Figurehead 1/6000 scale ships from the WW1 Turkish navy pack.
Yavuz was the German grosse kreuzer Goeben. Midilli was the German lichte kreuzer Breslau. Barbarossa (Heireddin Barbarossa) was the German linienschiff Kurfurst Friedrich Wilhelm. Torgud Reis was the German linienschiff Weissenburg. Medjidieh was a US-built protected cruiser. Hamidieh (originally Abdul Hamid) was a British-built protected cruiser. Destroyer Squadron 1 consisted of German S165 class destoyers. Destroyer Squadron 2 consisted of French Durandal class destoyers. English spellings are from Conway’s All the Worlds Fighting Ships 1906-1921.
This non-historic encounter occurred in the open waters of the North Sea, and was run as a test of algorithms making decisions in place of human players. In order to not have an advantage, the code only gives orders at the end of each 5 minute turn, and only using information which would be available to a human player.
The sea conditions and orders of battle are listed on Page 1 of the Narrative file:
The single lines from the right (British) and left (German) sides show the movement of the two forces prior to enemy contact. To speed the code, only the force flagship is actually moved. Based on the force size, screening elements and visibility, at some point in this movement the individual ships of the two sides are set out into their cruising formations. In this case the British battleship divisions were in line ahead disposed abreast, with the battle cruiser squadrons ahead and a line abreast screen of one light cruiser squadron. The German battleship divisions were in a single line ahead, with the battle cruiser squadrons ahead and a circular cruiser screen for both the battle cruisers and the battleships.
Depending on the contact bearings, the formations may make course adjustments. In this case, both forces altered course, and the cruiser screens can be seen shifting positions to regain their stations.
Sighting reports of British battle cruisers at 12:44 prompted the deployment at 12:45 of I Aufklarunggruppe (I.A.G.). I.A.G. turned to starboard in line ahead in order to bring after turrets to bear and to allow the wind to carry smoke away from the direction of the enemy. Sighting reports of German battle cruisers at 12:52 prompted the deployment at 12:55 of 1st Battle Cruiser Squadron (BCS) and 2nd BCS. They turned to port for similar reasons. The sighting report was from Lion since the cruiser screen was not far enough ahead to give any earlier warning.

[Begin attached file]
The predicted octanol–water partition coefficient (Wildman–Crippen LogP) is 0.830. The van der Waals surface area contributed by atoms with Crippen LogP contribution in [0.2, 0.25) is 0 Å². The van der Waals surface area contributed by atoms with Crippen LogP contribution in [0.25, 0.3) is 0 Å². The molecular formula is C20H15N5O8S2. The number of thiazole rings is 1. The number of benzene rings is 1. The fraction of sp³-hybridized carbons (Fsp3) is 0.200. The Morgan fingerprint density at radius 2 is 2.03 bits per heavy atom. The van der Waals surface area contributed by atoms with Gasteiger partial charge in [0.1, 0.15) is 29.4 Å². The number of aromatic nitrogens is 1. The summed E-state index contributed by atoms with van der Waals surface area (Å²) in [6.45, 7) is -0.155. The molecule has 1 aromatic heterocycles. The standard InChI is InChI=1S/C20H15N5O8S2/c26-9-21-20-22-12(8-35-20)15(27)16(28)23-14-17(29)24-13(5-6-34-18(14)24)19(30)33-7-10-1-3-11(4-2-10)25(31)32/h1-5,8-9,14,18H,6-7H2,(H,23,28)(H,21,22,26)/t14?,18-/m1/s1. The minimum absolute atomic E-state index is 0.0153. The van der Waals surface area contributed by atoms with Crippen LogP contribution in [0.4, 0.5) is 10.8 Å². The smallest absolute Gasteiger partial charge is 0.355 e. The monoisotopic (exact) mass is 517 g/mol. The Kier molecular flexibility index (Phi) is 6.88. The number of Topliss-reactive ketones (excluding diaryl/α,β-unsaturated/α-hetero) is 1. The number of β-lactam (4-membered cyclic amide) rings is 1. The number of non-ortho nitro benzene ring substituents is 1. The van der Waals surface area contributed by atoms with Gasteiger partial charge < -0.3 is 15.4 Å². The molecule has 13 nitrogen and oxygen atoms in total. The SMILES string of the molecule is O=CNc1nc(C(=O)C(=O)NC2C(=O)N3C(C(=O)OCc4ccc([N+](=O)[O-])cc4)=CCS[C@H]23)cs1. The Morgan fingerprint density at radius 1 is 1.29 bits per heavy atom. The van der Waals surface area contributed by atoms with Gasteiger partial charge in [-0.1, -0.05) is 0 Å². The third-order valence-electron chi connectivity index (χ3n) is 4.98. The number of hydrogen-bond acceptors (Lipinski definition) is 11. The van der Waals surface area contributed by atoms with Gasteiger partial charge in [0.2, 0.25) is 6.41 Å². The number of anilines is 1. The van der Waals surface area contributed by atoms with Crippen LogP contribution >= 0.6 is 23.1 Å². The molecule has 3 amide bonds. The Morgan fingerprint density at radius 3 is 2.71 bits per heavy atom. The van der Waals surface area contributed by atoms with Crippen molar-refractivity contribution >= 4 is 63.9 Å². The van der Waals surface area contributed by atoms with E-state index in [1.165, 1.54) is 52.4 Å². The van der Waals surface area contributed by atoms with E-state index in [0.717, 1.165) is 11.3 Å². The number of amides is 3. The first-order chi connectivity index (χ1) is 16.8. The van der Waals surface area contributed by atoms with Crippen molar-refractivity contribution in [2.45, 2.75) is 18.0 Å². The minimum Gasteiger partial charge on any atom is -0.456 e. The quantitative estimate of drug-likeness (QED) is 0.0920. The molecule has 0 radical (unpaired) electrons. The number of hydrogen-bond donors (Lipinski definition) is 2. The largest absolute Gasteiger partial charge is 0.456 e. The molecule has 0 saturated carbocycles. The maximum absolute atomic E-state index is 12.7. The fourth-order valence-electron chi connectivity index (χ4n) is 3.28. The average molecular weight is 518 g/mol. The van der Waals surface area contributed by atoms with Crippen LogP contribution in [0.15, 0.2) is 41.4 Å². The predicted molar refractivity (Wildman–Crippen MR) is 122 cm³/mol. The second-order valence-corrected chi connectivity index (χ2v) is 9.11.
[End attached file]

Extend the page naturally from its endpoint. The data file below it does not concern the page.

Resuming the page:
Since the full plot may be difficult to read, the simplified plot showing only the lead ships of the battleship and battle cruiser units will be discussed. At 13:00 the I.A.G. reversed course to take station ahead of the German battleships due to being under fire of more than their number of capital ships. The leading battleships of each side were sighted by opposing light cruisers at 13:04 and 13:05. At 13:05 the 1st and 2nd BCS took station ahead of the British battleships due to being under fire of the leading German battleships. At 13:15 both side’s battleships deployed. The British formed a single line to port with the port wing (3rd Division) leading. The Germans, already in single line, turned to starboard. While moving to their stations ahead of the lead battleships, both side’s battle cruisers interfered with the fire of the battlelines.
As the battlelines gradually closed the range, the destruction was heavy on the battle cruisers and leading battleship divisions. Torpedoes were launched from the underwater tubes from both sides, and several British ships were hit. When the game was (arbitrarily) ended, many of the surviving ships were low on ammunition.
Although many torpedoes were launched by cruisers and capital ships, none were launched by the destroyer or torpedo boat flotillas. This plot shows the tracks of the flotillas in relation to the lead ships of battleship divisions. The ordered torpedo attacks generally failed because the flotillas could not reach a launch position clear of friendly ships without being driven off by the fire or proximity of enemy ships. The current algorithm for stationing flotillas relative to the battlelines may need to be revised to address this problem.
S.M.S. Kronprinz Erzherzog Rudolf was a ‘turreted ironclad’ (Turmschiffe) commissioned in 1889, and in Austro-Hungarian service on and off until around February 1918. The main armament was three 305 mm guns mounted individually in barbettes.
The Foudre was a French seaplane carrier, converted from an 1896 torpedo boat tender in 1911. This 1/6000 scale model is an approximation based on photos. Also shown is a German Navy dirigible and a generic game marker for a deployed seaplane (or other scouting aircraft). The seaplane is oversize for 1/6000, but is as small as I was able to carve.